General practice management of type 2 diabetes


Glycaemic monitoring
×
☰ Table of contents


Recommendations

Reference

Grade*

Glycated haemoglobin (HbA1c) measurement should be used to assess long-term blood glucose control

96
NHMRC, 2009

A

Self-monitoring of blood glucose is recommended for patients with type 2 diabetes who are using insulin where patients have been educated in appropriate alterations in insulin dose (Refer to Self-monitoring of blood glucose under Section 8.2. Medication for examples of instances when self-monitoring of blood glucose  may be considered)

65
SIGN, 2014

B

Routine self-monitoring of blood glucose in people with type 2 diabetes who are using oral glucose-lowering drugs (with the exception of sulphonylureas) is not recommended

65
SIGN, 2014

B

*Refer to Summary, explanation and source of recommendations for an explanation of the level of evidence and grade of evidence


Clinical context


Accuracy and limitations of the HbA1c test

Koenig first proposed the measurement of HbA1c in patients with diabetes as a marker for evaluating long-term control of diabetes in 1976.97 Over time, this has become a gold standard.

There are potential pitfalls of HbA1c as a measure of long-term diabetes management, and all diabetes clinicians should be aware of natural test variations and conditions that affect HbA1c results.

HbA1c measurement and natural test variation

HbA1c can be measured and reported using two different standards: the National Glycohemoglobin Standardization Program method reported as a per cent of units (eg 7%) and the newer International Federation of Clinical Chemistry standardisation reported as mmol/mol (eg 53 mmol/mol).

The variability of HbA1c values within Australia is now acceptably low. In a recent Australian study, more than 90% of HbA1c results fell within 6% of the median. A true level of 53 mmol/mol or 7.0% may be reported as anywhere between 49 mmol/mol or 6.6% and 57 mmol/mol or 7.4%.38

This variation needs to be considered when monitoring long-term glucose control.

Conditions affecting the HbA1c result

Any condition that shortens erythrocyte survival or decreases mean erythrocyte age will falsely lower HbA1c test results regardless of the assay method used (Table 4).

The presence of abnormal haemoglobin variants can cause unusually high HbA1c (eg HbF, HbE, HbD, HbJ Capetown, Hb Raleigh) or unusually low HbA1c readings (eg HbS, HbC, HbJ, HbG, Hb Ramadan).
 

Table 4. Other causes of variances to HbA1c

Abnormally low glycated haemoglobin (HbA1c)

  • Haemolytic anaemia: congenital (eg spherocytosis, elliptocytosis), haemoglobinopathies, acquired haemolytic anaemias (eg drug-induced such as with dapsone, methyldopa)
  • Recovery from acute blood loss
  • Chronic blood loss
  • Chronic renal failure (variable)

Abnormally high HbA1c

  • Iron deficiency anaemia98
  • Splenectomy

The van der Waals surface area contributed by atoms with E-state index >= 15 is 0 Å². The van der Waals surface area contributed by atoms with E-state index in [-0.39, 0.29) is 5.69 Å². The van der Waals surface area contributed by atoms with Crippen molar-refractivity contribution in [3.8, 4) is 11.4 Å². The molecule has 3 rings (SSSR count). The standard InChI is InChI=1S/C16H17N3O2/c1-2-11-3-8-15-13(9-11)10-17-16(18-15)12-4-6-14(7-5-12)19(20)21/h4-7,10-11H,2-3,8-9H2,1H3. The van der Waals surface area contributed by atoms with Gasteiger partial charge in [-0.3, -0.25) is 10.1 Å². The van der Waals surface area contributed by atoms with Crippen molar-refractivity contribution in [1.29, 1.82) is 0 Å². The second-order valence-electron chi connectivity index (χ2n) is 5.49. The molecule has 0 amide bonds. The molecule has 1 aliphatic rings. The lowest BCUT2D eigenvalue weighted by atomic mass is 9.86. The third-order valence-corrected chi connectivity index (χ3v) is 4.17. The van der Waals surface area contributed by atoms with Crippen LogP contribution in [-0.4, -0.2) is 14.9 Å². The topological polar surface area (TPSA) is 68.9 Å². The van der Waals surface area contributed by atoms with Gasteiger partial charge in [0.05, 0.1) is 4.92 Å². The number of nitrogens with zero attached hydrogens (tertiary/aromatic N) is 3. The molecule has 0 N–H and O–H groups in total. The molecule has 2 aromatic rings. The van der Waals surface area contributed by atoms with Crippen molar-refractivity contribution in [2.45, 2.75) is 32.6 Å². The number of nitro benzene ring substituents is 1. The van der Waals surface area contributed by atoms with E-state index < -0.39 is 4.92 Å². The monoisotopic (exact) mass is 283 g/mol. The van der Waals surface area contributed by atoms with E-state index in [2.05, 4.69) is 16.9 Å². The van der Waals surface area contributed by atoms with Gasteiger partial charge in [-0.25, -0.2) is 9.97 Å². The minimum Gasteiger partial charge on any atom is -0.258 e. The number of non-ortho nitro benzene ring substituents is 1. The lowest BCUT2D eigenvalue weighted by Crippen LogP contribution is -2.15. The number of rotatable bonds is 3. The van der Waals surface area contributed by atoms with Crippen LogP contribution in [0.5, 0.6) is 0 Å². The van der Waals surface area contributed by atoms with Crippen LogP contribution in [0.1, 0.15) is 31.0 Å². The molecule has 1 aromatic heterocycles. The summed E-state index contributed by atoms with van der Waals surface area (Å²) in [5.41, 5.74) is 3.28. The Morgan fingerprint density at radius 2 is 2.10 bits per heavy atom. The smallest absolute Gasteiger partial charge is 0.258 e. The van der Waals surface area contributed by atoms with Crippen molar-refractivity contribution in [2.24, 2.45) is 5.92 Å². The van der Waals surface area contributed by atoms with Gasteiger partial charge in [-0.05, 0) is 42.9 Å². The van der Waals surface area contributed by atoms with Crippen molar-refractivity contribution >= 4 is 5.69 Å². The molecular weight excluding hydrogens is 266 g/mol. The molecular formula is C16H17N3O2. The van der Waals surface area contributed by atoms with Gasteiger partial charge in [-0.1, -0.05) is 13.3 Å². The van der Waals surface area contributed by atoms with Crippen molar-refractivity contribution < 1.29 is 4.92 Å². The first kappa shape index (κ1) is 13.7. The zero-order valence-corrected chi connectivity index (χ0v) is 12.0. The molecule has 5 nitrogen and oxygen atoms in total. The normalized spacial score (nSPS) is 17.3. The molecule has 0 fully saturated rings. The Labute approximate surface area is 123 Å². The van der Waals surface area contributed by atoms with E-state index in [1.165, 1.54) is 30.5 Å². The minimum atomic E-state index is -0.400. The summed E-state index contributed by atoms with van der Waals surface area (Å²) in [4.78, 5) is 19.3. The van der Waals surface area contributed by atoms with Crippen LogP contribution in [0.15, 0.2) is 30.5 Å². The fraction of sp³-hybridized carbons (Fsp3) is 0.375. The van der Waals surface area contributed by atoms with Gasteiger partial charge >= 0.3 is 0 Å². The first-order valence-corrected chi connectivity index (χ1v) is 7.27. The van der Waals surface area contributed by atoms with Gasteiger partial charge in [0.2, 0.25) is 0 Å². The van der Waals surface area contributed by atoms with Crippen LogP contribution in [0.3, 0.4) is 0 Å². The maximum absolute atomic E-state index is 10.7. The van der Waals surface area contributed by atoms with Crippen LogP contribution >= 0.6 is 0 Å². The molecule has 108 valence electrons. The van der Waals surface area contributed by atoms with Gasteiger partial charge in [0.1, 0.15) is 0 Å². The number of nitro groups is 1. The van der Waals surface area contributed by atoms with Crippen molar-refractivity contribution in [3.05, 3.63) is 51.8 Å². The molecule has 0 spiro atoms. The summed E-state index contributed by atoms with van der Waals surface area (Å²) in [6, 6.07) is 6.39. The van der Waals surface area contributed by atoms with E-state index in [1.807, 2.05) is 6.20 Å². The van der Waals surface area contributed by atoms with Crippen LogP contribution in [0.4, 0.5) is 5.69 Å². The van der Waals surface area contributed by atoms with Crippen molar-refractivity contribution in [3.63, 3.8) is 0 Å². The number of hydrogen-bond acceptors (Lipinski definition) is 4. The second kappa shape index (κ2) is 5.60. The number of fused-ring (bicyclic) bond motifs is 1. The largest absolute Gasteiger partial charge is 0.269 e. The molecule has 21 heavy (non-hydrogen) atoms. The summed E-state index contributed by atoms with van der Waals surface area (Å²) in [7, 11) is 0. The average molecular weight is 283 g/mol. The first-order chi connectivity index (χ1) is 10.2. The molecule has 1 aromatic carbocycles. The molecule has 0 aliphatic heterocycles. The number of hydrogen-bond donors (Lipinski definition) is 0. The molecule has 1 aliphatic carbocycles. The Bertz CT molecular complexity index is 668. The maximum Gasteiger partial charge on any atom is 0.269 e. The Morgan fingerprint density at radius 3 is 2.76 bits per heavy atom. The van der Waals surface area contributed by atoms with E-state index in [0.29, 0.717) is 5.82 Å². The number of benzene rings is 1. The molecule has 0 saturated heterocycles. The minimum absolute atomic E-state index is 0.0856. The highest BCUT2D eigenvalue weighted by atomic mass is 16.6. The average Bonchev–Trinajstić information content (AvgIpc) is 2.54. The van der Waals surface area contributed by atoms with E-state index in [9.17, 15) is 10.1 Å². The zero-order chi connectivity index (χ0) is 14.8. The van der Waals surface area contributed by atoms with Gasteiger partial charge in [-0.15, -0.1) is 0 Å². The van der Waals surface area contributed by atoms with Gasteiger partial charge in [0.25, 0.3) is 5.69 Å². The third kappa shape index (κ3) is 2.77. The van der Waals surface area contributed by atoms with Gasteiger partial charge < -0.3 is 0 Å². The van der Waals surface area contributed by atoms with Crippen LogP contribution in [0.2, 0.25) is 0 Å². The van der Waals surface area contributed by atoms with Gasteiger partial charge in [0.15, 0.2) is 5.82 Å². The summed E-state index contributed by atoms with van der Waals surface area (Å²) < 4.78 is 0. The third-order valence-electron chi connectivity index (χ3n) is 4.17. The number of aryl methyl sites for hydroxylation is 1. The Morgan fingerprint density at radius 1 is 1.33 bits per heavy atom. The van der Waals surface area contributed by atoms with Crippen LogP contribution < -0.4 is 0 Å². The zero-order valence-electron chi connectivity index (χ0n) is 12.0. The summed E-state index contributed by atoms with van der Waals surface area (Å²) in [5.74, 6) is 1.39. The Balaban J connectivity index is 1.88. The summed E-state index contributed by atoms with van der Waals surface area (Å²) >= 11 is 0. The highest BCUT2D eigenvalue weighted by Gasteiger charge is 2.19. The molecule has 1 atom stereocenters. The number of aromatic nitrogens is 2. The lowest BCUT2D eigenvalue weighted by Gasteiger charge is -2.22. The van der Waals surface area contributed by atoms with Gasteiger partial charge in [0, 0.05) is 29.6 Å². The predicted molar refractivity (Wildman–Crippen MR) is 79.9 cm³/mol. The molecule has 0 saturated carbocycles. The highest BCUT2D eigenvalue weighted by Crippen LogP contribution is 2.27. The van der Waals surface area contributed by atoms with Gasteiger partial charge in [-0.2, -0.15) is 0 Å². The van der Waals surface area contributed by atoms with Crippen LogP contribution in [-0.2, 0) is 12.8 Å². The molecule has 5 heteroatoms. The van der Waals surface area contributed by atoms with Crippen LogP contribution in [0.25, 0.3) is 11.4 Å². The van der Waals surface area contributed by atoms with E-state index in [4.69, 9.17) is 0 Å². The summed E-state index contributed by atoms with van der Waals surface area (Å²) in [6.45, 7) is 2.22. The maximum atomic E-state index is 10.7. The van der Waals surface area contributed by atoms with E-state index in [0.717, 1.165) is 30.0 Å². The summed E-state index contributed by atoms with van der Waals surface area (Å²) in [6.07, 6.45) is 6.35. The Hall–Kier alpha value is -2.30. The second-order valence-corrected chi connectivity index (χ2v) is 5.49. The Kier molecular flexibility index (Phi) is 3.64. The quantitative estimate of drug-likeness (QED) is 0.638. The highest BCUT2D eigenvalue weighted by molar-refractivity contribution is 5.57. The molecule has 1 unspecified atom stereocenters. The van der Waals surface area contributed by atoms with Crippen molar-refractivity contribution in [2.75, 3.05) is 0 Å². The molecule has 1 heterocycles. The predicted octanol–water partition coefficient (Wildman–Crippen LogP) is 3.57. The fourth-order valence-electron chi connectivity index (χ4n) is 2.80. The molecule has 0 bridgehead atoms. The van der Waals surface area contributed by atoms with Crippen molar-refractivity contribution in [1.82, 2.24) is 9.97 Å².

• Alcoholism
  • Steroid therapy, stress, surgery or illness in the past three months

 

Several situations may indicate the presence of a haemoglobinopathy, including when:

  • results of SMBG have a low correlation with HbA1c results
  • an HbA1c result is discordant with measured laboratory glycaemia
  • an HbA1c result is more than 15%
  • a patient’s HbA1c test result is radically different from a previous test result following a change in laboratory HbA1c measurement methods.

If a haemoglobinopathy is suspected, then a haemoglobin electrophoresis is suggested. Schnedl et al reported a prevalence of abnormal haemoglobin variants of 0.6% among 15,000 HbA1c estimations in a period of over six years.99

Reliable HbA1c tests, in which haemoglobin variants do not cause interference, are available. Otherwise, alternative forms of diabetes monitoring such as continual blood glucose estimations, SMBG and fructosamine should be considered for these patients.

Self-monitoring of blood glucose

Self-monitoring in patients with type 2 diabetes is usually recommended:

  • for patients on insulin and glucose lowering agents that can cause hypoglycaemia
  • when monitoring hyperglycaemia arising from illness (Chapter 11. Glycaemic emergencies and Appendix J. Detailed information on glycaemic emergencies)
  • with pregnancy and pre-pregnancy planning
  • when changes in treatment, lifestyle or other conditions requires data on glycaemic patterns
  • when HbA1c estimations are unreliable (eg haemoglobinopathies).

The method and frequency of monitoring need to reflect individual circumstances and therapeutic aims, and where the person with diabetes and their healthcare providers have the knowledge, skills and willingness to incorporate SMBG and therapy adjustments into diabetes care plans.

A 2012 Cochrane review on the effect of SMBG in patients with type 2 diabetes not using insulin found limited clinical benefit as measured by HbA1c from SMBG. Therefore, routine SMBG for people with type 2 diabetes who are considered low risk and using oral glucose lowering drugs (with the exception of sulphonylureas) is not recommended.100–104